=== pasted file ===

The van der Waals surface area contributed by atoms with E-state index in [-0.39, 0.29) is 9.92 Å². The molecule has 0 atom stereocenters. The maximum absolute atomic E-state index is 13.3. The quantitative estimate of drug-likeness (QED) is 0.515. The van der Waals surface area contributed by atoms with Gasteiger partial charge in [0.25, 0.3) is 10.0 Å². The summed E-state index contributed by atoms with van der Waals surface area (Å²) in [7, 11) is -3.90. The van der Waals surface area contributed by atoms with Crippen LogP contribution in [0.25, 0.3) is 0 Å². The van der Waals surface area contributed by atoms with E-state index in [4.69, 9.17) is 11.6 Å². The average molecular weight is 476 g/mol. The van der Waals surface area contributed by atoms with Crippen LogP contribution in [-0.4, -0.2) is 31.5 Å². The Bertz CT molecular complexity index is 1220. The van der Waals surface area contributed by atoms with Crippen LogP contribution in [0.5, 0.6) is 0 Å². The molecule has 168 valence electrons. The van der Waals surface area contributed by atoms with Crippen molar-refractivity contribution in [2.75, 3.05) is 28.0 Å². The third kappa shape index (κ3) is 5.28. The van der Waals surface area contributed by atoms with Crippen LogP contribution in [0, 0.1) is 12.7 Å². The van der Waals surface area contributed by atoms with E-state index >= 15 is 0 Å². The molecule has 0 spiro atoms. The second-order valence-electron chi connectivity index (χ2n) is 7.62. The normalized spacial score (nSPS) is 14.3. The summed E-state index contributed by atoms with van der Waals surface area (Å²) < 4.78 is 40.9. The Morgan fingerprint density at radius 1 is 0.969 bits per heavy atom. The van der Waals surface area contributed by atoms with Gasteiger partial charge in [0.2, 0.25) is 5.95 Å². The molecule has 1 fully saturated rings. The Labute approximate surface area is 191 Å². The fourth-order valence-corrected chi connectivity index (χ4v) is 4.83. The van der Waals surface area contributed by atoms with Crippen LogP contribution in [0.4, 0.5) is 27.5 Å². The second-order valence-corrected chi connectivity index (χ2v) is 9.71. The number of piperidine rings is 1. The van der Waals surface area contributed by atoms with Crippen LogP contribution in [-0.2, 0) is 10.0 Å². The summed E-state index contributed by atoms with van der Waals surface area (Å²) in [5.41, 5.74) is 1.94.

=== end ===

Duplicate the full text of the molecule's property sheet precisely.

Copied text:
The van der Waals surface area contributed by atoms with E-state index in [-0.39, 0.29) is 9.92 Å². The molecule has 0 atom stereocenters. The maximum absolute atomic E-state index is 13.3. The quantitative estimate of drug-likeness (QED) is 0.515. The van der Waals surface area contributed by atoms with Gasteiger partial charge in [0.25, 0.3) is 10.0 Å². The summed E-state index contributed by atoms with van der Waals surface area (Å²) in [7, 11) is -3.90. The van der Waals surface area contributed by atoms with Crippen LogP contribution in [0.25, 0.3) is 0 Å². The van der Waals surface area contributed by atoms with E-state index in [4.69, 9.17) is 11.6 Å². The average molecular weight is 476 g/mol. The van der Waals surface area contributed by atoms with Crippen LogP contribution in [-0.4, -0.2) is 31.5 Å². The Bertz CT molecular complexity index is 1220. The van der Waals surface area contributed by atoms with Crippen LogP contribution in [0.5, 0.6) is 0 Å². The molecule has 168 valence electrons. The van der Waals surface area contributed by atoms with Crippen molar-refractivity contribution in [2.75, 3.05) is 28.0 Å². The third kappa shape index (κ3) is 5.28. The van der Waals surface area contributed by atoms with Crippen LogP contribution in [0, 0.1) is 12.7 Å². The van der Waals surface area contributed by atoms with E-state index >= 15 is 0 Å². The molecule has 0 spiro atoms. The second-order valence-electron chi connectivity index (χ2n) is 7.62. The normalized spacial score (nSPS) is 14.3. The summed E-state index contributed by atoms with van der Waals surface area (Å²) < 4.78 is 40.9. The Morgan fingerprint density at radius 1 is 0.969 bits per heavy atom. The van der Waals surface area contributed by atoms with Gasteiger partial charge in [0.2, 0.25) is 5.95 Å². The molecule has 1 fully saturated rings. The Labute approximate surface area is 191 Å². The fourth-order valence-corrected chi connectivity index (χ4v) is 4.83. The van der Waals surface area contributed by atoms with Crippen LogP contribution in [0.4, 0.5) is 27.5 Å². The second-order valence-corrected chi connectivity index (χ2v) is 9.71. The number of piperidine rings is 1. The van der Waals surface area contributed by atoms with Crippen LogP contribution in [-0.2, 0) is 10.0 Å². The summed E-state index contributed by atoms with van der Waals surface area (Å²) in [5.41, 5.74) is 1.94.